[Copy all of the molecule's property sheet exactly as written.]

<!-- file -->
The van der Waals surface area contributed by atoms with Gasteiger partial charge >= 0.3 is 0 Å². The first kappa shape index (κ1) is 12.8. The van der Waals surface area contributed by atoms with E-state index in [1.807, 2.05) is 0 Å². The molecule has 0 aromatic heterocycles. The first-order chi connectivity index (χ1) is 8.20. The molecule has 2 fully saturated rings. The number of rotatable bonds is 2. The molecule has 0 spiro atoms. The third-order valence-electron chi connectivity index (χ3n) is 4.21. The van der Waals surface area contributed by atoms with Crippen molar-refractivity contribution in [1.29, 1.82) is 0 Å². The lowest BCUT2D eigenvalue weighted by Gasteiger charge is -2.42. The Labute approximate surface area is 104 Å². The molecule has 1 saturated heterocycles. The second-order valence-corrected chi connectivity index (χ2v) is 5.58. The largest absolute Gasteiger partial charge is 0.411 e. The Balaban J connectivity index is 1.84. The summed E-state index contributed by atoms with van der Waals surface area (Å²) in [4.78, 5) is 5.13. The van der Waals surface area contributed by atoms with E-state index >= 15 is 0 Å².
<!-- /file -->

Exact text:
The van der Waals surface area contributed by atoms with Gasteiger partial charge >= 0.3 is 0 Å². The first kappa shape index (κ1) is 12.8. The van der Waals surface area contributed by atoms with E-state index in [1.807, 2.05) is 0 Å². The molecule has 0 aromatic heterocycles. The first-order chi connectivity index (χ1) is 8.20. The molecule has 2 fully saturated rings. The number of rotatable bonds is 2. The molecule has 0 spiro atoms. The third-order valence-electron chi connectivity index (χ3n) is 4.21. The van der Waals surface area contributed by atoms with Crippen molar-refractivity contribution in [1.29, 1.82) is 0 Å². The lowest BCUT2D eigenvalue weighted by Gasteiger charge is -2.42. The Labute approximate surface area is 104 Å². The molecule has 1 saturated heterocycles. The second-order valence-corrected chi connectivity index (χ2v) is 5.58. The largest absolute Gasteiger partial charge is 0.411 e. The Balaban J connectivity index is 1.84. The summed E-state index contributed by atoms with van der Waals surface area (Å²) in [4.78, 5) is 5.13. The van der Waals surface area contributed by atoms with E-state index >= 15 is 0 Å².